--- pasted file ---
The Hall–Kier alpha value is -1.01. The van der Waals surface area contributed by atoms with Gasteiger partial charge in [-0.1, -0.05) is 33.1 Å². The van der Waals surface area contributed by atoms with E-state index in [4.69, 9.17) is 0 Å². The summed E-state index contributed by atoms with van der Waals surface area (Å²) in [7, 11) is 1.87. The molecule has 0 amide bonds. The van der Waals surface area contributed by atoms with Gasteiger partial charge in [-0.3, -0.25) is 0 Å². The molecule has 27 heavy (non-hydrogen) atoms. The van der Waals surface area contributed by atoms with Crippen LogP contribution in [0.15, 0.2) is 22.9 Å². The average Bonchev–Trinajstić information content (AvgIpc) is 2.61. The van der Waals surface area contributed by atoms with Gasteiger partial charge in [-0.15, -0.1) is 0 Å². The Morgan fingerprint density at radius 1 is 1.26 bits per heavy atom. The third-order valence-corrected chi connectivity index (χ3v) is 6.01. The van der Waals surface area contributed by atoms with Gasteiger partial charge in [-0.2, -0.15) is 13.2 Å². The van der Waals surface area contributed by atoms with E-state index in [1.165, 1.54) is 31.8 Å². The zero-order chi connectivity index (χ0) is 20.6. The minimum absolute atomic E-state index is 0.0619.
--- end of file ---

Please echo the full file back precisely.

The Hall–Kier alpha value is -1.01. The van der Waals surface area contributed by atoms with Gasteiger partial charge in [-0.1, -0.05) is 33.1 Å². The van der Waals surface area contributed by atoms with E-state index in [4.69, 9.17) is 0 Å². The summed E-state index contributed by atoms with van der Waals surface area (Å²) in [7, 11) is 1.87. The molecule has 0 amide bonds. The van der Waals surface area contributed by atoms with Gasteiger partial charge in [-0.3, -0.25) is 0 Å². The molecule has 27 heavy (non-hydrogen) atoms. The van der Waals surface area contributed by atoms with Crippen LogP contribution in [0.15, 0.2) is 22.9 Å². The average Bonchev–Trinajstić information content (AvgIpc) is 2.61. The van der Waals surface area contributed by atoms with Gasteiger partial charge in [-0.15, -0.1) is 0 Å². The Morgan fingerprint density at radius 1 is 1.26 bits per heavy atom. The third-order valence-corrected chi connectivity index (χ3v) is 6.01. The van der Waals surface area contributed by atoms with Gasteiger partial charge in [-0.2, -0.15) is 13.2 Å². The van der Waals surface area contributed by atoms with E-state index in [1.165, 1.54) is 31.8 Å². The zero-order chi connectivity index (χ0) is 20.6. The minimum absolute atomic E-state index is 0.0619.